To understand why, it is important to provide some context. The New York City public school policies that Moskowitz derides are part of a national reform effort, inspired by a body of research showing that overly punitive disciplinary policies are ineffective and discriminatory. Based on this research evidence, the American Academy of Pediatrics, the American Psychological Association and School Discipline Consensus Project of the Council of State Governments have all gone on record on the harmful effects of employing such policies. The U.S. Education Department, the U.S. Justice Department, civil rights and civil liberties organizations, consortia of researchers, national foundations, and the Dignity in Schools advocacy coalition have all examined the state of student discipline in America’s schools in light of this research.1

  • Onboard The Early Childhood Express Train, But Let’s Shift Tracks

    Our guest author today is Emma Gulley, a preschool teacher and current Master’s student at the Harvard University Graduate School of Education, where she studies early childhood language acquisition.

    Government-funded early childhood education works. It works for students as they learn academic as well as social-emotional skills. It works for low income and middle class families, who can leave their children in trusted and closely monitored learning environments, rather than in less regulated day care arrangements. It works for school districts that can now, with effective early childhood education in place, avoid expensive early intervention programs, since more students are arriving at school “ready to learn.”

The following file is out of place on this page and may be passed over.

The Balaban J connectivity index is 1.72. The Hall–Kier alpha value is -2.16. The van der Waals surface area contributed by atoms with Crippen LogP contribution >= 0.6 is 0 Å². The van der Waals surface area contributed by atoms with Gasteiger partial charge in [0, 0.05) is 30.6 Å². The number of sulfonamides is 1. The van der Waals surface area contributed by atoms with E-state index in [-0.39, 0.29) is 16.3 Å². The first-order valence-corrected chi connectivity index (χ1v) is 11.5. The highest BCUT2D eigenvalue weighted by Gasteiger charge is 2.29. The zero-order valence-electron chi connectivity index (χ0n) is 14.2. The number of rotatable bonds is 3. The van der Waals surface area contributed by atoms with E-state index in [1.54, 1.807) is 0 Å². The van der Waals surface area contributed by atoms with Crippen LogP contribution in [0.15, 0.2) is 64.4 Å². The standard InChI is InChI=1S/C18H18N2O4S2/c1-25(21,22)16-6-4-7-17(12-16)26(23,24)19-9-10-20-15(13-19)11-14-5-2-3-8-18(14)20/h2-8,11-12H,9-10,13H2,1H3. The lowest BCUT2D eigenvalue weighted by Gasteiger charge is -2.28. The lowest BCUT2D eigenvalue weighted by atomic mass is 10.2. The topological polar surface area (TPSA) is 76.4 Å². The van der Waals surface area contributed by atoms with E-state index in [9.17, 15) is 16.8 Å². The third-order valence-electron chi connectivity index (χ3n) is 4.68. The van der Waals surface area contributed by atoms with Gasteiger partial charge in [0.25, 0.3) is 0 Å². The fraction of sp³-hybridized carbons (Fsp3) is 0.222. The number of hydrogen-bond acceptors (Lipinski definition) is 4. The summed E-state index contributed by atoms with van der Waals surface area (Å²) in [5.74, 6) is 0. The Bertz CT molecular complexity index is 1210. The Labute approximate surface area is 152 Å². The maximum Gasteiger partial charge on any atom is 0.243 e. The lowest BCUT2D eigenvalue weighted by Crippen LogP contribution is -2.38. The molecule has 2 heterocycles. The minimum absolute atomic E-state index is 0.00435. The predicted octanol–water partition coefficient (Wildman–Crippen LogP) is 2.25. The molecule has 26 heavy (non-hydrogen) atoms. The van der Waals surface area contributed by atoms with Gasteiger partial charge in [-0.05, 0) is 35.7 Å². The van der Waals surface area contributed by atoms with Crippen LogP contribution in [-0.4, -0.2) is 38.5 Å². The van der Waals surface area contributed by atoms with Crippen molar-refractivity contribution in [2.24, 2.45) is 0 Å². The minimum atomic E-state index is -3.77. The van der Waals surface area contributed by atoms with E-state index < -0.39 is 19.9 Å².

And it works for the United States broadly, since, according to a recent White House press release, investments in high quality childhood education provide benefits to society of about $8.60 for every $1.00 spent. Why is it, then, that 30 percent of Americans do not favor using federal funds to expand universal preschool? Why do only 39 percent consider preschool to be extremely important, while 69 percent think high school is extremely important?

    If we want increased support for federal funding of early childhood education we need to provide more clarity regarding: A) what actually happens in the early childhood classroom; B) what improved school readiness means for students’ future success; and C) how that $8.60 benefit is calculated and what constitutes those long-term benefits to society. That is to say, abstract statistics are powerful, but they may not be sufficient or salient enough to convince everybody that early childhood education is about more than just finger paint.

  • Knowledge For Literacy

    Our guest author today is Marilyn Jager Adams, a visiting scholar in the Cognitive, Linguistic and Psychological Sciences Department of Brown University. Marilyn is internationally regarded for her research and applied work in cognition and education, including the seminal text Beginning to Read: Thinking and Learning About Print. This post is adapted from Literacy Ladders, our anthology of articles on early childhood literacy learning.

    The very purpose and promise of schooling is to prepare students for responsible adult lives—to be civically minded and informed, to pursue higher education, and to find gainful work that allows them to grow and contribute to society. To accomplish this, students must be given ample support and practice in reading, interpreting, and writing about texts as complex as those that characterize life beyond high school. But here lies our great dilemma. Increasing the sophistication of assigned texts, all by itself, is unlikely to do much good. After all, we know that many students are unable to understand such rigorous texts, and nobody learns from texts that they cannot understand.

    What this means is that we, as educators, need figure out how to help raise our students’ language and literacy skills to levels that enable them to understand and gain from complex texts. Working with the Albert Shanker Institute, the American Federation of Teachers, and Core Knowledge Foundation, I recently helped produce an anthology of research essays — Literacy Ladders — that addresses this challenge. Below are a couple of the key takeaways.